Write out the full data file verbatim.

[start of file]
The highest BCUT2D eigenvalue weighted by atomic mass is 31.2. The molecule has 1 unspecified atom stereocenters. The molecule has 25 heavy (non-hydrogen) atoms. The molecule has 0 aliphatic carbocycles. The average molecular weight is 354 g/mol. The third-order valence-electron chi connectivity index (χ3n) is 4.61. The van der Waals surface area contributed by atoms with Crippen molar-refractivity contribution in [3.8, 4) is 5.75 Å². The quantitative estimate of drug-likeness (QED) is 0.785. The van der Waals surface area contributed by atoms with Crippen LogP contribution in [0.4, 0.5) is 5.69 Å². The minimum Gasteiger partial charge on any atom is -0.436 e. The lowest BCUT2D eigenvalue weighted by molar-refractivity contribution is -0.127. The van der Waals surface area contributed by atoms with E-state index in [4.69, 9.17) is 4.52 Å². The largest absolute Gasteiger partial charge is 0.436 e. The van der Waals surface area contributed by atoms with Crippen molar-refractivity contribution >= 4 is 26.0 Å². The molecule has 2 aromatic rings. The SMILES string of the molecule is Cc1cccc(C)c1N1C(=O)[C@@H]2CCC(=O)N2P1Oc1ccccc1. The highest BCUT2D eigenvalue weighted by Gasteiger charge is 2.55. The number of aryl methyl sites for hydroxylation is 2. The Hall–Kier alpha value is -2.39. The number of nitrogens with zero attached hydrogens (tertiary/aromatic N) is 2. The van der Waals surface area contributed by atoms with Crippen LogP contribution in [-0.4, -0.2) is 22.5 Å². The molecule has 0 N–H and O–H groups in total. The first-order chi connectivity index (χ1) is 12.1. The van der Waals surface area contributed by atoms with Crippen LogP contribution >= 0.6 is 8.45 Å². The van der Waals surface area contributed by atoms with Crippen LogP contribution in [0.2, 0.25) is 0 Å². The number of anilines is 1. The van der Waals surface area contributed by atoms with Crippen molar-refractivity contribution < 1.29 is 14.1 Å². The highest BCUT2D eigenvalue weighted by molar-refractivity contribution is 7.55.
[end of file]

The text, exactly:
The highest BCUT2D eigenvalue weighted by atomic mass is 31.2. The molecule has 1 unspecified atom stereocenters. The molecule has 25 heavy (non-hydrogen) atoms. The molecule has 0 aliphatic carbocycles. The average molecular weight is 354 g/mol. The third-order valence-electron chi connectivity index (χ3n) is 4.61. The van der Waals surface area contributed by atoms with Crippen molar-refractivity contribution in [3.8, 4) is 5.75 Å². The quantitative estimate of drug-likeness (QED) is 0.785. The van der Waals surface area contributed by atoms with Crippen LogP contribution in [0.4, 0.5) is 5.69 Å². The minimum Gasteiger partial charge on any atom is -0.436 e. The lowest BCUT2D eigenvalue weighted by molar-refractivity contribution is -0.127. The van der Waals surface area contributed by atoms with E-state index in [4.69, 9.17) is 4.52 Å². The largest absolute Gasteiger partial charge is 0.436 e. The van der Waals surface area contributed by atoms with Crippen molar-refractivity contribution >= 4 is 26.0 Å². The molecule has 2 aromatic rings. The SMILES string of the molecule is Cc1cccc(C)c1N1C(=O)[C@@H]2CCC(=O)N2P1Oc1ccccc1. The highest BCUT2D eigenvalue weighted by Gasteiger charge is 2.55. The number of aryl methyl sites for hydroxylation is 2. The Hall–Kier alpha value is -2.39. The number of nitrogens with zero attached hydrogens (tertiary/aromatic N) is 2. The van der Waals surface area contributed by atoms with Crippen LogP contribution in [-0.4, -0.2) is 22.5 Å². The molecule has 0 N–H and O–H groups in total. The first-order chi connectivity index (χ1) is 12.1. The van der Waals surface area contributed by atoms with Crippen LogP contribution >= 0.6 is 8.45 Å². The van der Waals surface area contributed by atoms with Crippen LogP contribution in [0.2, 0.25) is 0 Å². The number of anilines is 1. The van der Waals surface area contributed by atoms with Crippen molar-refractivity contribution < 1.29 is 14.1 Å². The highest BCUT2D eigenvalue weighted by molar-refractivity contribution is 7.55.